August 01, 2007


It has become an article of faith in the advertising and marketing world that traditional mass-market advertising is on the way out.

From the New York Times, December 28, 2004:

Jim Nail, principal analyst at Forrester Research, said, “You’re seeing the end of the era of mass marketing.”

Well, it’s a few years later, and it seems to me I saw some Bud spots on the Super Bowl. Also, I seem to recall seeing some iPod billboards recently. And aren’t those Toyota spots I see every time I turn on the TV? As I sit here today, mass marketing is doing a helluva lot better than “principal analysts.”

And yet every week I can still pick up a newspaper or magazine and read an article about how the Internet or TiVo is changing the world as we know it and the poster child of mass marketing, the 30-second TV spot, is dead and buried.

In fact, while data on this topic is hard to find and sometimes contradictory, here’s what it is telling us:

• According to Nielsen Media Research, among all households age 18-49, 2.6% of viewing time is DVR playback
• According to the New York Times, 60% of the time DVR viewers skip commercials

Do the math:

Incidence of viewing DVR = 2.6%
Incidence of skipping ads while viewing DVR = .60
Total ads skipped: 2.6% x .60 = 1.56%

So all this TiVo fuss is about 1.56% of commercials being skipped. More commercials are missed by people getting up to change their Depends.

What this data doesn’t tell us is how many DVR owners are watching more TV because they are now able to watch shows they would normally have missed. If the answer is that they’re watching more tv (and how could it possibly be otherwise?) the 1.56% gets even smaller.

On the other side we hear about how the internet is killing tv viewing. Once again, the data tell quite a different story. Since the year 2000, household tv viewing is actually up 9%. People are watching more tv, not less. In fact, the positive effect of more tv viewing is six times the negative effect of TiVo-ing. Try finding that fact somewhere.

With due respect to Mr. Nail, the end of the era of mass marketing is probably going to have to be postponed a few weeks. Let’s go out on a limb here and make a prediction: as long as there are masses, and as long as there is marketing, there will be mass marketing.

However, while Mr. Nail hasn’t exactly nailed it (couldn’t help myself ), he has inadvertently stumbled on something important. Marketers are turning more and more from mass-market advertising techniques to what they call “nontraditional” or “experiential” forms of marketing. This can include everything from very sophisticated websites to posters in urinals. The idea is that these forms are more “engaging” than traditional advertising.

Nontraditional marketing is not a new idea. Anyone who knows anything about advertising knows that experiencing a product has far more impact than experiencing an ad. Smallish independent agencies have been able to differentiate themselves over the years from their much larger counterparts by doing a fair amount of nontraditional marketing. What is new, however, is the unquestioned faith new converts have in it. While they will measure their cost-per-point and ROI in traditional media to the nearest penny, they will create zillion dollar web strategies just so long as some agency web genius tells them it’s cool.. As usual, the thing that is all the rage is being oversold and under-measured.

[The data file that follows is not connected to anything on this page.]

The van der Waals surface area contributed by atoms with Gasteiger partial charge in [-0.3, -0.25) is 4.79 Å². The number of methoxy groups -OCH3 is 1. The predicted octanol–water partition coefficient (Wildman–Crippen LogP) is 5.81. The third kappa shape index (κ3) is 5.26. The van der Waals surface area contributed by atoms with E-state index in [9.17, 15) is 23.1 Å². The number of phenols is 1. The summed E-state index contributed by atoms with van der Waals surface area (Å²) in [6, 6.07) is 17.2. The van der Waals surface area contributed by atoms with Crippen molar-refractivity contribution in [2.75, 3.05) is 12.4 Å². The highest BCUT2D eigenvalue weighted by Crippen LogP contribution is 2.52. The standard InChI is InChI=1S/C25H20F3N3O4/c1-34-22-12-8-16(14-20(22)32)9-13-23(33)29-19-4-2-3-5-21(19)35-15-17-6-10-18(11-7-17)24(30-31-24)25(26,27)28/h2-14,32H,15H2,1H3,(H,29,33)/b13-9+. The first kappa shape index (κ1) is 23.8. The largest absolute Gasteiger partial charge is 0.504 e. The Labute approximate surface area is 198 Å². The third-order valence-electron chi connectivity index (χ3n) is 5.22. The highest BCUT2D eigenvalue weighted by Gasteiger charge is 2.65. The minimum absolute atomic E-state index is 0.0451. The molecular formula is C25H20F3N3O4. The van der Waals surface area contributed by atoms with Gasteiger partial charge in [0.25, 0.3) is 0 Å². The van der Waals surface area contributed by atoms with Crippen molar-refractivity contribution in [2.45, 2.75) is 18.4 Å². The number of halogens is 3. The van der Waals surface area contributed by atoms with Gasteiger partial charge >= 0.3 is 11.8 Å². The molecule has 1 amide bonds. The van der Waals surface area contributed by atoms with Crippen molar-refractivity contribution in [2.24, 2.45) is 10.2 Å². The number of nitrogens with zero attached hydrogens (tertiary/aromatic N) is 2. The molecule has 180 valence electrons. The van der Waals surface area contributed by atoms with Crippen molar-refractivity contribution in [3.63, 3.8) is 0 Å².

The conventional wisdom is that media proliferation and fragmentation have been the most important factors in the supposed ebbing effectiveness of advertising. Once we were able to easily reach almost everyone by buying a few TV shows, but today that is no longer possible. Consequently, the argument goes, mass media are not as effective as they once were.

On the surface this seems logical. However, one could just as easily make the counter-argument: it is certainly true that the media have become fragmented. But with increased fragmentation, any medium that can deliver a large audience—even if it is not as large as it once was—should be more valuable than ever.

Not only does this argument have logic to it, it has the added benefit of being true. In spite of the fact that audiences for individual TV shows have dropped significantly, media prices have not. In fact, on a cost-per-viewer basis, TV prices have continued to rise.

In the city where I live, household TV costs per point increased by 68% between 2000 and 2007. If we accept that the marketplace is the final arbiter of economic value, we must concede that mass media time is actually more valuable than it has ever been.

If you don’t have any 15-year-olds around, I suggest you hook up with some for a day and watch their habits. They are obsessed with media, consuming two or three at a time. Sure, the deck is being reshuffled with more media options and people moving from medium to medium. But not only are we not “at the end of the era of mass marketing,” we are in an explosion of media that, in the fullness of time, is going to make those media that can economically reach mass markets more valuable than ever.


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